Before the end of the First World War, Cordelia married John H. Wilson and took his surname for her entire professional career. They settled on Tremont Street in Denver, just around the corner from the J. Gibson Smith Gallery which displayed and sold her works. Many of her paintings had frames she hand-carved in rustic Arts and Crafts style and gilded with sheets of gold leaf.
In 1917, Cordelia Wilson was honored by having two paintings selected for the inaugural exhibition of the new New Mexico Museum of Art in Santa Fe. The show featured easel works by George Bellows, Robert Henri, F. Martin Hennings, and Leon Kroll, who were working in the Southwest at that time, along with the "Taos Six" (Oscar Berninghaus, Ernest Blumenschein, Irving Couse, Herbert Dunton, Bert Geer Phillips, and Joseph Henry Sharp) and other members of the Taos Society. One of her paintings exhibited in the show, A Mexican Home, was reproduced in the January CFebruary 1918 issue of the journal Art and Archaeology (published by the Archaeological Institute of America) that featured a cover article about the museum's opening.
Among Cordelia Wilson's largest landscapes is a 50" x 70" canvas, created for World War I military training. It was exhibited at the School of American Research of Santa Fe in 1917 with other large-scale so-called "Range Finder" paintings by Blumenschein, Berninghaus, Phillips, Gustave Baumann, Walter Ufer, Leon Gaspard, and others. They had been commissioned by the U.S. Army based on a proposal by the Salmagundi Club of New York, whose members wanted to make a special contribution to America's war effort. When the show closed, the works on display were shipped to Camp Funston at Fort Riley, Kansas and Camp Cody at Deming, New Mexico. The paintings were used for indoor instruction in range finding, topographical quizzes, and map drawing at Army camps.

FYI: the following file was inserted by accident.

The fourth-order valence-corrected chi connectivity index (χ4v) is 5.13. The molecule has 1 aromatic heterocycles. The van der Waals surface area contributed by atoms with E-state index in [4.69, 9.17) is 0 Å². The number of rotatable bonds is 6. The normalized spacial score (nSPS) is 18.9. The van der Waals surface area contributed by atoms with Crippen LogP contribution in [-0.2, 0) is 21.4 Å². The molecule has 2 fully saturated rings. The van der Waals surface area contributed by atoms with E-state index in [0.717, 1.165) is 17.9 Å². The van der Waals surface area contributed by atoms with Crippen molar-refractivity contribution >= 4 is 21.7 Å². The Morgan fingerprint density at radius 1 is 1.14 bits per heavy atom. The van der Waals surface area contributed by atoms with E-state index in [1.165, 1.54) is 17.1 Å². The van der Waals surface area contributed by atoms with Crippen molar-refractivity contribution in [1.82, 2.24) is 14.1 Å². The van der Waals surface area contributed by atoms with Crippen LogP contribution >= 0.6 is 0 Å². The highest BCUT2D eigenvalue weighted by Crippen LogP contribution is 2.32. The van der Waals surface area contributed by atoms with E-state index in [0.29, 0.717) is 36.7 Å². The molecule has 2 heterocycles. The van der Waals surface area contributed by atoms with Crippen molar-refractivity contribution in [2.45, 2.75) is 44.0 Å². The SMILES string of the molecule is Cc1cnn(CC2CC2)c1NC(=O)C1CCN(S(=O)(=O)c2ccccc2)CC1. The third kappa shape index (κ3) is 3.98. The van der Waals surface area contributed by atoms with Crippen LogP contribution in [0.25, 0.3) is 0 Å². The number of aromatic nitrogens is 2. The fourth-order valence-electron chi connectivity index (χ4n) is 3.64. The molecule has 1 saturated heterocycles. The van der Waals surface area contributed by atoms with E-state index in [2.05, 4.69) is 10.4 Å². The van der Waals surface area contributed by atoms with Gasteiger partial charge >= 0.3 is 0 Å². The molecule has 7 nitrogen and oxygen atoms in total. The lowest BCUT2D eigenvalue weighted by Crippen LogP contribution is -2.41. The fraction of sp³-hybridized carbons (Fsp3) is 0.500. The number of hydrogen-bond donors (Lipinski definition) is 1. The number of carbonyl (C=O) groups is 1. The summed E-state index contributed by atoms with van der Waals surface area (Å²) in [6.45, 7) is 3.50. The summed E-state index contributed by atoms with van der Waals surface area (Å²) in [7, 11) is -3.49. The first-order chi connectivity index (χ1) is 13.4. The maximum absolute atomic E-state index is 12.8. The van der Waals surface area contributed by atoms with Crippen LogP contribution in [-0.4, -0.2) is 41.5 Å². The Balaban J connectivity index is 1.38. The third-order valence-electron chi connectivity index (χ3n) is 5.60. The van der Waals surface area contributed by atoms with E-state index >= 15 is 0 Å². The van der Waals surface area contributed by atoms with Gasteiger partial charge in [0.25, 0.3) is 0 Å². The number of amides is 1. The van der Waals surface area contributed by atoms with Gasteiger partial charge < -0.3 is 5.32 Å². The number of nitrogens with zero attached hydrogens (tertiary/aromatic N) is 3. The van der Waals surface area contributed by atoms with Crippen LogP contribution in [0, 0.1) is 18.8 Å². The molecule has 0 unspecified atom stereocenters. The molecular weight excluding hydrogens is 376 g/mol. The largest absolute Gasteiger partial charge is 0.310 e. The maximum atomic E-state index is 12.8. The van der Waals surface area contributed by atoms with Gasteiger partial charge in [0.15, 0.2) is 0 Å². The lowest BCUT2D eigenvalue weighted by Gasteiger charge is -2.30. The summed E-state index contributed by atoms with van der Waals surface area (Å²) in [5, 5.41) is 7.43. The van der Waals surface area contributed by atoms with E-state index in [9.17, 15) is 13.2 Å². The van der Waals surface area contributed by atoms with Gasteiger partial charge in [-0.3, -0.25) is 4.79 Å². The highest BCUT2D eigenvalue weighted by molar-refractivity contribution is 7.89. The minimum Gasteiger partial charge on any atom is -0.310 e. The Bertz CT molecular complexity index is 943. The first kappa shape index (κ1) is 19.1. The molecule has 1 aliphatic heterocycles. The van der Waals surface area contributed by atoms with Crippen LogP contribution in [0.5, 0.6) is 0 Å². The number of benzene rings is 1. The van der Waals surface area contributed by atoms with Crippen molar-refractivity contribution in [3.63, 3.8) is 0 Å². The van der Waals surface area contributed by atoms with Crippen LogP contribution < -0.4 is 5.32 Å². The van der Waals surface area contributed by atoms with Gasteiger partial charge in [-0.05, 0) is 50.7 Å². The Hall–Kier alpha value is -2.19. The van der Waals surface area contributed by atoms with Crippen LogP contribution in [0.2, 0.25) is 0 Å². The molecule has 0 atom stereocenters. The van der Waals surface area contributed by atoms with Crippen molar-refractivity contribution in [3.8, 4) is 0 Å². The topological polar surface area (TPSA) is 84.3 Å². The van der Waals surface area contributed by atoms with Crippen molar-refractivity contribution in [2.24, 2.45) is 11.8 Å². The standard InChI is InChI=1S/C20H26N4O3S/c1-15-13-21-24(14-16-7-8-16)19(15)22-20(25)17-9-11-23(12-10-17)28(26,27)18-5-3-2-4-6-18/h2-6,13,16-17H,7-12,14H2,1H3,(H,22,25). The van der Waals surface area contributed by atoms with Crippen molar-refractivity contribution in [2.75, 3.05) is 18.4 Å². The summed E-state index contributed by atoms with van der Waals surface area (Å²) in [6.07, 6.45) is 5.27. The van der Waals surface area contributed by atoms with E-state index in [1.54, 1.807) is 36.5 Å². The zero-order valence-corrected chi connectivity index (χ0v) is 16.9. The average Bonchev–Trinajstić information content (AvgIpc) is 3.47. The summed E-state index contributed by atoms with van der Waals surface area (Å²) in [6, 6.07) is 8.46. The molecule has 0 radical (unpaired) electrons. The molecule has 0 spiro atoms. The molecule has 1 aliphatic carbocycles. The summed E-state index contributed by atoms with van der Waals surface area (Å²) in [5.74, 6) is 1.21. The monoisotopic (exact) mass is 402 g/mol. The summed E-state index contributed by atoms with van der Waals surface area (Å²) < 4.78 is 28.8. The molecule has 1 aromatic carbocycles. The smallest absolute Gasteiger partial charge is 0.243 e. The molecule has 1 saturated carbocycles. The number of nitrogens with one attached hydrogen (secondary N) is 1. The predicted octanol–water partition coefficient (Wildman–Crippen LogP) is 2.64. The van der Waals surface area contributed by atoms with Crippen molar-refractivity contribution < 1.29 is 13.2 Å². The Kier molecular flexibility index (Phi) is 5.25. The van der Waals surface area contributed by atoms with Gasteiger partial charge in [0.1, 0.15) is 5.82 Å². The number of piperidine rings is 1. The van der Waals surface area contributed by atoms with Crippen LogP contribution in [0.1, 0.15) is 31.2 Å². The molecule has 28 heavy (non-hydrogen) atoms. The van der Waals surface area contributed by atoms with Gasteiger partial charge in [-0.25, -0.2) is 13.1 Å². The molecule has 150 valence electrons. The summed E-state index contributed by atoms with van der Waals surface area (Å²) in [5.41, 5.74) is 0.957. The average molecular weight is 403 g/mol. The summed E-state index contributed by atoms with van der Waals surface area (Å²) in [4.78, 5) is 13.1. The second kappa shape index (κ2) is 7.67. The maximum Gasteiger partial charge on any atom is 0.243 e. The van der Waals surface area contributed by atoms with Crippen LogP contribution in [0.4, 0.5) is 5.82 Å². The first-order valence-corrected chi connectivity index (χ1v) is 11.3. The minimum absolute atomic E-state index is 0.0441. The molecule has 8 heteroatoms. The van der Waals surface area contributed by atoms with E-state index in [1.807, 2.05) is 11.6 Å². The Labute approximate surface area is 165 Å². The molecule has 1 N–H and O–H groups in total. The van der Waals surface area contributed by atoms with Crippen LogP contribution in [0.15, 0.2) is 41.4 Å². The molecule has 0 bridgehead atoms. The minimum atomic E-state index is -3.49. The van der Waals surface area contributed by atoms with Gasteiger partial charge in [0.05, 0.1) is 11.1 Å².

John Wilson, her husband, contracted tuberculosis in about 1921. The couple moved to the Seattle for his treatment at a sanitorium, where he passed away the following year. In 1923, Cordelia married for a third time to John N. Fahnestock, but this marriage ended in divorce in 1928. Cordelia continued to reside in Pacific Northwest producing still lifes, florals, and scenes of the Puget Sound region, although she periodically traveled, worked, and displayed her art in the Southwest.Eduardo Zamacois Y Zabala
Eduardo Zamacois y Zabala (ca. 1841 - 14 January 1871) was a Spanish academic painter who was born in Bilbao, Spain in 1841 or 1842. He moved to Madrid in 1859, where he enrolled in the Real Academia de Bellas Artes de San Fernando and studied with Federico de Madrazo. In 1860, he studied in Paris with Jean-Louis-Ernest Meissonier (1815-1891). He achieved success at the Paris Salon of 1867 with Buffon au 16e siecle.
Zamacois y Zabala is associated with both classicism and anti-clerical art. He is known to have employed the Swiss painter Edouard Castres (1838-1902) as his assistant. He died in Madrid in 1871 at the age of 29.